Home News New Tech: RCMP officer develops hand-held pot breathalyzer

New Tech: RCMP officer develops hand-held pot breathalyzer


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As cannabis bans are relaxed in more U.S. states, several companies are coming up with the technology to produce a roadside breathalyzer to test people who may be driving while high.

A Vancouver-based company founded by a police officer, expects to be first out of the gate with a “pot breathalyzer” – a handheld device similar to those used to detect alcohol, according to Reuters.

Another Colorado-based company that sells alcohol breathalyzers, hopes to develop a similar device to detect pot but expects to charge $2,500-$3,500 for its cannabis version.

“I think the first breathalyzer on the market will be a simple ‘yes’ or ‘no’ for the presence of THC at the time of the test, and in that sense it won’t provide a quantitative evidential measure,” said Barry Knott, the chief executive of Lifeloc.

The size of the potential market is unclear, however, because of the unreliable data on those driving under its influence.

Marijuana is illegal under U.S. federal law but is allowed for medical use in about half the country’s states. Others, including Oregon and Colorado, also allow recreational use.

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A roadside breathalyzer would replace a complicated assortment of costly blood and urine tests that can take days to get a result. But even these tests are a long way from showing impairment, as the science on how cannabis affects driving is far from settled, the report said.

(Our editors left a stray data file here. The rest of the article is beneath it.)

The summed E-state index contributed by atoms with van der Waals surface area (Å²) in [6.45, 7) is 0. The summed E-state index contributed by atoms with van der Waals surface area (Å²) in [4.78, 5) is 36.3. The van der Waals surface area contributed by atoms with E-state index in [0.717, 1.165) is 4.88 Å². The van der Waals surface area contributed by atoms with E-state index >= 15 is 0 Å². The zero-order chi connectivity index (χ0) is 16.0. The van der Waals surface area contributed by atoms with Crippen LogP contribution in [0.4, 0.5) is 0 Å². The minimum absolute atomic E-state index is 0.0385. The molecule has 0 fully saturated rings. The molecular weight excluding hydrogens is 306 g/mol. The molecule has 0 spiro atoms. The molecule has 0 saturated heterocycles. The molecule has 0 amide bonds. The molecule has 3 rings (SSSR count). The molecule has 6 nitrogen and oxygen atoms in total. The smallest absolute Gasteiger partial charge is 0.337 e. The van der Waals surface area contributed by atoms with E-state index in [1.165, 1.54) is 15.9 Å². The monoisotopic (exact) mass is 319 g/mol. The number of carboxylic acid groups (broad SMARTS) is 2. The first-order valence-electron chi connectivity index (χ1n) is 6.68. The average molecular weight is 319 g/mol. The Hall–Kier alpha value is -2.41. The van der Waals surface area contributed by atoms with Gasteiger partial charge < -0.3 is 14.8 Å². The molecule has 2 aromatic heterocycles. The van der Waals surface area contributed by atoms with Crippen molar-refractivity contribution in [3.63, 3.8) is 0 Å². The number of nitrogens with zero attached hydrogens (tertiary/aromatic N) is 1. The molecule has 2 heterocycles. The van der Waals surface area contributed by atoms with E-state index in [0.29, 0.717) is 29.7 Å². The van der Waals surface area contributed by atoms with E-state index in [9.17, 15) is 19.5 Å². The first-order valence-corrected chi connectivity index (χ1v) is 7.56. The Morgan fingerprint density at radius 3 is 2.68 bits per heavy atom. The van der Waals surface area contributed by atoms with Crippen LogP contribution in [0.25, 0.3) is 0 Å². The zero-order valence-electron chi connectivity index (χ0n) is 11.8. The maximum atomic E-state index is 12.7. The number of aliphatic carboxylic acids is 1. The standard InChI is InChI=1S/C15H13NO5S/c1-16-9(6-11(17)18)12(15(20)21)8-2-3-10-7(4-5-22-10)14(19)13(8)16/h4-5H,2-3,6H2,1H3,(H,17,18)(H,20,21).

“If this is just a matter of showing how many people have THC in their systems, then it’s essentially useless,” said Steve Sarich, who runs a cannabis advocacy group and serves as an expert witness for cases involving THC-related impairment.

Traffic stop. Screen shot from video.
Traffic stop. Screen shot from video.

The National Highway Traffic Safety Administration, says cannabis impairs psychomotor skills, attention, lane tracking and cognitive function, but not enough is known about how much is needed to affect driving performance, according to Reuters.

One basic problem though, developers say, is that a few blows are typically sufficient to determine alcohol levels, but with a marijuana breathalyzer we’d have somebody blowing like 20 times.

Another issue is that some states have not reached consensus on how much THC is too much to drive. Others like Washington and Montana have already set their limits.  Some states prohibit drivers from having any measurable amount of cannabis in their system.

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